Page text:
- Josh Moyer, ESPN Staff Writer
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STATE COLLEGE, Pa. -- Bill O'Brien isn't one to shower praise upon his players. The Penn State head coach is more likely to punt on fourth-and-inches than to lob compliments at a standout performer.
He tends to diffuse praise throughout the team, reiterating that wins don't come from individuals. But that exercise has become a bit trickier lately with his true freshman quarterback, whom he's been asked about at every opportunity.
Is he surprised Christian Hackenberg is completing 71 percent of his passes? "I expect him to complete every pass," O'Brien said flippantly. What about a performance that's seen him win two Big Ten freshman of the week awards and rank third in the conference with 851 passing yards? "I'd give 'em a 'B,'" O'Brien said.
One wonders what it might take for an "A" on the O'Brien grading scale. But the coach is just trying to keep the aw-shucks kid from Virginia humble. Fans had anointed Hackenberg the quarterback of the future, the savior of the offense, before he could attend a senior prom. He was a household name in the Keystone State a year before he ever slid on his No. 14 jersey.
And he has still met lofty expectations and become a staple of the O'Brien press conference by coming a long way in just three short weeks. Against Syracuse in the season opener, O'Brien called run plays on third-and-long and steered his quarterback into short, high-percentage passes. In Week 2, against Eastern Michigan, Hackenberg aired out the ball more following his first quarter fumble that was returned for a touchdown. O'Brien chose to pass on eight straight third downs.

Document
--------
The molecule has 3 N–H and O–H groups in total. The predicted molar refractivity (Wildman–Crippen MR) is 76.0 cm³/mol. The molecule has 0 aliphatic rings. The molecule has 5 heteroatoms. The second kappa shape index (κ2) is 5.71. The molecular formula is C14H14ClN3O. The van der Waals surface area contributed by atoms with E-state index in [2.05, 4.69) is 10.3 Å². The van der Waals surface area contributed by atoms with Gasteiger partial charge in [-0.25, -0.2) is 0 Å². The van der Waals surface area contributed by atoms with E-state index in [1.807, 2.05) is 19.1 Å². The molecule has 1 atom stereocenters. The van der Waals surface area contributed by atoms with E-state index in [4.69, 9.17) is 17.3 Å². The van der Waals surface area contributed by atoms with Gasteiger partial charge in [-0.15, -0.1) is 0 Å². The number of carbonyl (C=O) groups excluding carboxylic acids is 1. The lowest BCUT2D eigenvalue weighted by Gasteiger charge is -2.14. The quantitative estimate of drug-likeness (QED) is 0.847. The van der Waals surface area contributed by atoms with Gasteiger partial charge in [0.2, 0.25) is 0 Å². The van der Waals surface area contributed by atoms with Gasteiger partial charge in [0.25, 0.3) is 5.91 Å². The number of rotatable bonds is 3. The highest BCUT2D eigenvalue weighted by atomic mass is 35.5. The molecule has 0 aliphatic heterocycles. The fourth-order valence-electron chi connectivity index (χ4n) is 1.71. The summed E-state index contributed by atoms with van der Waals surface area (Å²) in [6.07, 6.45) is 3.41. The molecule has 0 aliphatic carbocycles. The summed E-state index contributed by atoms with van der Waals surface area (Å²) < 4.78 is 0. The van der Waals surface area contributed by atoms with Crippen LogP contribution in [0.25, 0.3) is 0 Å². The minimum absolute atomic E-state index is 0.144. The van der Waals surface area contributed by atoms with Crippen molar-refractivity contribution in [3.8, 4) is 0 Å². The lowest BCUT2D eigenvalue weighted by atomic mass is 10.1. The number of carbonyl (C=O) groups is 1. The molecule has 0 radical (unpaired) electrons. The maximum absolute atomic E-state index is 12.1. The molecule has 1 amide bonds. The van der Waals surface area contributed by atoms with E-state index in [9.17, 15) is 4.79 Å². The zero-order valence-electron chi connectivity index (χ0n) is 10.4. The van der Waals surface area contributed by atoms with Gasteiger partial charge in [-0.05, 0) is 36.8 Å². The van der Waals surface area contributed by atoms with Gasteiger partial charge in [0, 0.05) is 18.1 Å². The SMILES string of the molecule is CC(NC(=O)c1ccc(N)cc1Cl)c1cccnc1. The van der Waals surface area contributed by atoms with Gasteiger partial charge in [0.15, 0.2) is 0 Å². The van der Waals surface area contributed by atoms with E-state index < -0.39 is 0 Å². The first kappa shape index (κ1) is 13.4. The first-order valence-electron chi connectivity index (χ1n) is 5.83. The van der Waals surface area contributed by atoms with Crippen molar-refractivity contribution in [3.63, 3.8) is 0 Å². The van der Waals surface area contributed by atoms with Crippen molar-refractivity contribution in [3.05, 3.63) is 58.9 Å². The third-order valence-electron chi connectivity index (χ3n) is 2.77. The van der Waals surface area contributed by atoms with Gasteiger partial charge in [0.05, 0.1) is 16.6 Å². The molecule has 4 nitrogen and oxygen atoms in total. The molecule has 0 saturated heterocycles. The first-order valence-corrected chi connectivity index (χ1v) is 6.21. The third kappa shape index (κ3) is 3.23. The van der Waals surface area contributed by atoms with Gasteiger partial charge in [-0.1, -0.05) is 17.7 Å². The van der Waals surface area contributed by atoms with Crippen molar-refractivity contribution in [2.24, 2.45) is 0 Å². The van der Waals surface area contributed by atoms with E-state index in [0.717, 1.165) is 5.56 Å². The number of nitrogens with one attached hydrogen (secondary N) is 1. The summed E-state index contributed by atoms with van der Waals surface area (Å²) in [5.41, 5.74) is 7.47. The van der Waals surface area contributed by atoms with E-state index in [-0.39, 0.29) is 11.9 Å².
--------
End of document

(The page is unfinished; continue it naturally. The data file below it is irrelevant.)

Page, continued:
And, in Week 3, against Central Florida? Hackenberg ran the NASCAR no-huddle offense, checked down on some plays, didn't commit a turnover and nearly led a comeback in PSU's 34-31 loss. He finished with a QBR of 82.9; a perfect score is 100.
"There's definitely not as much anxiety," Hackenberg said Wednesday afternoon. "I've experienced pretty much everything that I could on the field at this level so, really, it just comes down to preparation and continuing to get better each week."
Ask Hackenberg's teammates about his evolution, and a theme will clearly emerge. His offensive linemen, Ty Howle and Adam Gress, used the term "confident" repeatedly, more often than they used the term "freshman." Hackenberg's leadership is even apparent on the other side of the ball.
"He's starting to help other guys come along and become a leader," linebacker Glenn Carson said. "He was getting fired up on the sideline and getting guys going. That was comforting to see from a quarterback, especially a young quarterback."
Hackenberg shared Wednesday that his teammates' respect wasn't handed to him just because he's the kid under center. When he enrolled in June, he knew he had something to prove in the weight room. When he stepped outside, alongside his receivers, he knew had something to prove during drills.
But he tried to build off every experience. As the respect started to come, he became more vocal. As he became more vocal, more teammates started to look upon him as a leader. After Zach Zwinak's fourth-quarter fumble Saturday, for example, Hackenberg turned to him and told the redshirt junior to keep his head up and that they'll keep fighting.
And when talking about Allen Robinson, the Big Ten receiver of the year and a man two years his senior, the 18-year-old quarterback referred to him as "kid." As in, "Kid's got a 38-inch vert, so I just gave him a shot."
Hackenberg is a calm and poised quarterback -- "which is great for me," O'Brien added, "because I'm not a calm guy" -- and has used each week as another step toward success.
O'Brien seems to dangle perfection in front of Hackenberg like a carrot on a stick. He's played well but, O'Brien's sure to add, he's making about six or seven key mistakes every game. The true freshman insists he knows what he's doing wrong and, behind the respect of his team, he's hoping there's nowhere to go but up.
Who knows? At this pace, maybe -- by the end of the year -- O'Brien might even give him an A.
13dMitch Sherman and Brian Bennett